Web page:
Buoyant domestic markets, higher interest rates and volatile currency movements nearly halved external commercial borrowings (ECB) by leading Indian companies. The corporate sector raised 46 per cent less funds in the 11 months ending November compared to the same period of the previous year, say market analysts.
While local equity markets slumped in line with a worldwide economic downturn, corporations looked to foreign borrowings to meet growth requirements, but things have bounced back at home. “With equity situation getting increasingly better in 2009, India Inc. has now domestic sources to fund its requirements,” said Jagannadham Thunuguntla, Equity Head, SMC Capitals Limited.
Corporates raised around Rs 49,466 crore through ECBs in the January to November period of 2009, 45.8 per cent less compared with Rs 91,315 crore raised in the same period last year. Meanwhile, qualified institutional placements (QIPs) and public offers (IPOs) of equity seem to have become new favourites of the India Inc. to fulfil its fund requirements. QIPs have seen over 13-fold increase in the present year at Rs 28,726 crore compared to Rs 2,104 crore in the same period last year.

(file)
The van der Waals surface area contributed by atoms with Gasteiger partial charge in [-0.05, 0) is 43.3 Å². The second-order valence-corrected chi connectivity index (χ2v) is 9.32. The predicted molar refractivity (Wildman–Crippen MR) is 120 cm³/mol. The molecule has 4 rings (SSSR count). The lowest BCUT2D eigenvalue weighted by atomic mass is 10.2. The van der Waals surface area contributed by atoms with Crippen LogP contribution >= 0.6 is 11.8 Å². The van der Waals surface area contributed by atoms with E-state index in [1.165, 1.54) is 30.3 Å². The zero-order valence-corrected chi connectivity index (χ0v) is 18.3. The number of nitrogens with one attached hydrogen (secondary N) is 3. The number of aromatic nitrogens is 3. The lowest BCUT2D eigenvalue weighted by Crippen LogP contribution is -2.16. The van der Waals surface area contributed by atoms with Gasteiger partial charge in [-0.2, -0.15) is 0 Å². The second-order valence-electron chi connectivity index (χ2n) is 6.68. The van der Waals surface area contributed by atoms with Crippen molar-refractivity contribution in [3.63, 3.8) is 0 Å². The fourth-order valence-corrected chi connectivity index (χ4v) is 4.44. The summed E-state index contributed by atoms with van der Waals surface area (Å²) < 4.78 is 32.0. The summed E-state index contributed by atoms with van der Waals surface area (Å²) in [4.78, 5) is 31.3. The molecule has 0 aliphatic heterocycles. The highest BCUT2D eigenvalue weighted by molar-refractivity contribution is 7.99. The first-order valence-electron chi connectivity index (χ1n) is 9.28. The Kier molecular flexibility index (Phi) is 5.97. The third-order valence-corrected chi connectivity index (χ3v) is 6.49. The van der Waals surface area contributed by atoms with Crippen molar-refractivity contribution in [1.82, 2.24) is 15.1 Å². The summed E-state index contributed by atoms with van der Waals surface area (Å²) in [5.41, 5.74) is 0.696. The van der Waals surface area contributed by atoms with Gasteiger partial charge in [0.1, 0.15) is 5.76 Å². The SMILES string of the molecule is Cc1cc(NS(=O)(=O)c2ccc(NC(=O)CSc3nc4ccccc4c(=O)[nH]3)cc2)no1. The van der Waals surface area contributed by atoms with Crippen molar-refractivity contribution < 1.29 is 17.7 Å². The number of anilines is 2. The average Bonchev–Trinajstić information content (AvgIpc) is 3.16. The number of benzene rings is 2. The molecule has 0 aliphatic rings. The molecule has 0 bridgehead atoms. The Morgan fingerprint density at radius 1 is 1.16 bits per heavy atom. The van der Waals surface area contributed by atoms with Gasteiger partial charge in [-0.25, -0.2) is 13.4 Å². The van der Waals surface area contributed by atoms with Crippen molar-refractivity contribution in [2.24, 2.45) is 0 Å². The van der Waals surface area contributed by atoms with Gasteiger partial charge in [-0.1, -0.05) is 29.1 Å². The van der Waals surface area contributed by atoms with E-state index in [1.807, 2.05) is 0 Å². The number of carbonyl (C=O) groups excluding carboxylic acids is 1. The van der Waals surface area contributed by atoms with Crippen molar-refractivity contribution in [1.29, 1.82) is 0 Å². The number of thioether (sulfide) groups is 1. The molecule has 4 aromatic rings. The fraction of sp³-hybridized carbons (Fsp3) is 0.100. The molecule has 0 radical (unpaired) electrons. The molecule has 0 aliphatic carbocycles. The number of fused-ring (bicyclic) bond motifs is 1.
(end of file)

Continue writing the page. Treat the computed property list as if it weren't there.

Market players said that given the recent crisis situation, many corporate bodies had cut down on their plans and are yet to revive it. “Promoters are going slow on their expansion plans and don’t want to be over leveraged,” said Hitesh Agrawal, Research Head of angel Broking.
Borrowers also have to bear the risk of currency changes when they repay overseas borrowings to lenders abroad.
“The reason for fall in ECB numbers is interest rates. The overseas markets have got tighter and demand higher interest rates now. Also potential currency movement does not make it economical for companies to go in for ECB,” said Avinash Gupta, Assistant VP Research Equity, Bonanza Portfolio Limited.
Despite the changes, total foreign funds raised in January to November period of 2009 was 36.4 per cent higher than funds raised from domestic source.